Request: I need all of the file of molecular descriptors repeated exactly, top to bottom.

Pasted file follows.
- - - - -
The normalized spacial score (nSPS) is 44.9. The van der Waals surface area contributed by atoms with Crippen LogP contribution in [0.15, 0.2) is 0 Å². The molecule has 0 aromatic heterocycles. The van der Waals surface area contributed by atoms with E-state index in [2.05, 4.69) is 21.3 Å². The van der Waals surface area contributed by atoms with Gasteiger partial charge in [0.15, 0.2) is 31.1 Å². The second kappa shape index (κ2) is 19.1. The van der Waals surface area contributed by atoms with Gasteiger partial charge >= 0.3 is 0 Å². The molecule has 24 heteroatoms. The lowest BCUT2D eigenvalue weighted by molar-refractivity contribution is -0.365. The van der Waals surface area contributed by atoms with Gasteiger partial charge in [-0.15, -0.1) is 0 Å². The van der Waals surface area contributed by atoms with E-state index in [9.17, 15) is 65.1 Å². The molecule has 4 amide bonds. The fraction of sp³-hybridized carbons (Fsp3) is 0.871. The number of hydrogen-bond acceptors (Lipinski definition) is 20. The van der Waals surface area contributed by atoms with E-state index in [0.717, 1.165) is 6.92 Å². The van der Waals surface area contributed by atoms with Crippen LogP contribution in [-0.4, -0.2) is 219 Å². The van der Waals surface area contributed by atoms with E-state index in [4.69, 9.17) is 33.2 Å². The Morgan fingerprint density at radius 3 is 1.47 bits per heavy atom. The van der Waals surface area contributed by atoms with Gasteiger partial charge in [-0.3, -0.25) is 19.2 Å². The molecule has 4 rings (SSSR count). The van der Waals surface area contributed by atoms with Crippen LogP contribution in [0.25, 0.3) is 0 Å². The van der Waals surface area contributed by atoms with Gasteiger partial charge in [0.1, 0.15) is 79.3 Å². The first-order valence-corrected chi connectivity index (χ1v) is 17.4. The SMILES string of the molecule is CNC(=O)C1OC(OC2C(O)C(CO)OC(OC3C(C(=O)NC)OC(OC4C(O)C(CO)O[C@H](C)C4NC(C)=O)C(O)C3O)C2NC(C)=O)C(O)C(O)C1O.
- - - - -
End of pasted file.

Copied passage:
The normalized spacial score (nSPS) is 44.9. The van der Waals surface area contributed by atoms with Crippen LogP contribution in [0.15, 0.2) is 0 Å². The molecule has 0 aromatic heterocycles. The van der Waals surface area contributed by atoms with E-state index in [2.05, 4.69) is 21.3 Å². The van der Waals surface area contributed by atoms with Gasteiger partial charge in [0.15, 0.2) is 31.1 Å². The second kappa shape index (κ2) is 19.1. The van der Waals surface area contributed by atoms with Gasteiger partial charge >= 0.3 is 0 Å². The molecule has 24 heteroatoms. The lowest BCUT2D eigenvalue weighted by molar-refractivity contribution is -0.365. The van der Waals surface area contributed by atoms with Gasteiger partial charge in [-0.15, -0.1) is 0 Å². The van der Waals surface area contributed by atoms with E-state index in [9.17, 15) is 65.1 Å². The molecule has 4 amide bonds. The fraction of sp³-hybridized carbons (Fsp3) is 0.871. The number of hydrogen-bond acceptors (Lipinski definition) is 20. The van der Waals surface area contributed by atoms with E-state index in [0.717, 1.165) is 6.92 Å². The van der Waals surface area contributed by atoms with Crippen LogP contribution in [-0.4, -0.2) is 219 Å². The van der Waals surface area contributed by atoms with E-state index in [4.69, 9.17) is 33.2 Å². The Morgan fingerprint density at radius 3 is 1.47 bits per heavy atom. The van der Waals surface area contributed by atoms with Gasteiger partial charge in [-0.3, -0.25) is 19.2 Å². The molecule has 4 rings (SSSR count). The van der Waals surface area contributed by atoms with Crippen LogP contribution in [0.25, 0.3) is 0 Å². The van der Waals surface area contributed by atoms with Gasteiger partial charge in [0.1, 0.15) is 79.3 Å². The first-order valence-corrected chi connectivity index (χ1v) is 17.4. The SMILES string of the molecule is CNC(=O)C1OC(OC2C(O)C(CO)OC(OC3C(C(=O)NC)OC(OC4C(O)C(CO)O[C@H](C)C4NC(C)=O)C(O)C3O)C2NC(C)=O)C(O)C(O)C1O.